Porphyromonas gingivalis belongs to the phylum Bacteroidetes and is a non-motile, Gram-negative, rod-shaped, anaerobic pathogenic bacterium. It forms black colonies on blood agar.
It is found in the oral cavity, where it is implicated in certain forms of periodontal disease, as well as the upper gastrointestinal tract, respiratory tract, and in the colon. Collagen degradation that is observed in chronic periodontal disease results in part from the collagenase enzymes of this species. It has been shown in an in vitro study that P. gingivalis can invade human gingival fibroblasts and can survive in them in the presence of considerable concentrations of antibiotics. P. gingivalis also invades gingival epithelial cells in high numbers, in which cases both bacteria and epithelial cells survive for extended periods of time. High levels of specific antibodies can be detected in patients harboring P. gingivalis.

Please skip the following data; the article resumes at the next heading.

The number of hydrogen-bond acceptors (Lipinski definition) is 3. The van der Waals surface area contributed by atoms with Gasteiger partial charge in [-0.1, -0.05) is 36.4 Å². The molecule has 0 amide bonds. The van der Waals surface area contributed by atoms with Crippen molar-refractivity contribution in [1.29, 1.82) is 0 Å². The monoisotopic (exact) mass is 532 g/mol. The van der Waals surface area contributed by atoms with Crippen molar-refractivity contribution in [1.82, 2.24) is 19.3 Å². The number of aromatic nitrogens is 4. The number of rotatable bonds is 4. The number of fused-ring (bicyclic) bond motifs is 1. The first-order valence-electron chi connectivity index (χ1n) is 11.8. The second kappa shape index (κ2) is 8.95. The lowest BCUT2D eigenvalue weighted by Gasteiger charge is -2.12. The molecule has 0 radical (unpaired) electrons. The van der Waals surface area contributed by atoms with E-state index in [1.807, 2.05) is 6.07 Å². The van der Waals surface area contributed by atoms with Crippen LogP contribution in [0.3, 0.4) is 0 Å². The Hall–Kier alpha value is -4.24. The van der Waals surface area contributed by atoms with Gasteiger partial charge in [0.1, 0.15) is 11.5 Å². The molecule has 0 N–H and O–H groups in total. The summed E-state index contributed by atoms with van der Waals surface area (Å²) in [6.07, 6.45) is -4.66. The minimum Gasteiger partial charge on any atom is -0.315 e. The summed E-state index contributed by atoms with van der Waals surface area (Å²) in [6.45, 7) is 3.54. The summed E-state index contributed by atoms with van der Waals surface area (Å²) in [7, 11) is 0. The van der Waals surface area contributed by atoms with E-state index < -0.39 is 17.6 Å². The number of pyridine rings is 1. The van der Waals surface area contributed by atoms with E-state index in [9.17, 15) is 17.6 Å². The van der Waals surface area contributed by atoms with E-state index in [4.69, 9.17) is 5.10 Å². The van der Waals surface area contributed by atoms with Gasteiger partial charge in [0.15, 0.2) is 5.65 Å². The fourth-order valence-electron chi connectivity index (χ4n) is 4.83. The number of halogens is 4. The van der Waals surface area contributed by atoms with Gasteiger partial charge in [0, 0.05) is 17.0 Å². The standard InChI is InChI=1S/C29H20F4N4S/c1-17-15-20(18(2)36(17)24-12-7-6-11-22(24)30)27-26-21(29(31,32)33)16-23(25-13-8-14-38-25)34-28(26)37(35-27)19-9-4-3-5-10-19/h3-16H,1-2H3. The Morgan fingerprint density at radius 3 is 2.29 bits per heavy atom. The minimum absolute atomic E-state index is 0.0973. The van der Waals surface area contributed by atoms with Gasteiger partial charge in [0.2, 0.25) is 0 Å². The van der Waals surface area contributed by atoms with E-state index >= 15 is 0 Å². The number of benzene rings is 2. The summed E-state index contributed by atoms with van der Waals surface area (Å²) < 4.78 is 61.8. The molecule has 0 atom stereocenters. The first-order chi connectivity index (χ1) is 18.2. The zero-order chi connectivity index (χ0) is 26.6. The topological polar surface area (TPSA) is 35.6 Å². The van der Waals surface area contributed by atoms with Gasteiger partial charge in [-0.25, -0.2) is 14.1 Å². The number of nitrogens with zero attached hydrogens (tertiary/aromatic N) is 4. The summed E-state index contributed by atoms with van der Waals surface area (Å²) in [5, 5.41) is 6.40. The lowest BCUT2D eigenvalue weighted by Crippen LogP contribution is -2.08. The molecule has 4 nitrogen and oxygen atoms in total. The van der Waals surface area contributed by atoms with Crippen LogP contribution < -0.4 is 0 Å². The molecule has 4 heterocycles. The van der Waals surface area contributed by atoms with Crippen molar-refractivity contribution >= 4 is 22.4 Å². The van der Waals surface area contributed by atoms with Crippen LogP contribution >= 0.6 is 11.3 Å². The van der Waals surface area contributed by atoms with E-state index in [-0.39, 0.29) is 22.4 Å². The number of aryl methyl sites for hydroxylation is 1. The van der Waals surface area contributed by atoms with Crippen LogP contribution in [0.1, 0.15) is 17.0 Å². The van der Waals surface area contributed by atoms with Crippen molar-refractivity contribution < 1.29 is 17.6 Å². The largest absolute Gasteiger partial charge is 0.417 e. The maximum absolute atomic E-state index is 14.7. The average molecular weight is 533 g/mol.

In addition, P. gingivalis has been linked to rheumatoid arthritis. P. gingivalis contains the enzyme peptidyl-arginine deiminase (PAD), which is involved in citrullination. Patients with rheumatoid arthritis have an increased incidence of periodontal disease and antibodies against the bacterium are significantly more common in these patients.
P. gingivalis is divided into K-serotypes based upon capsular antigenicity of the various types.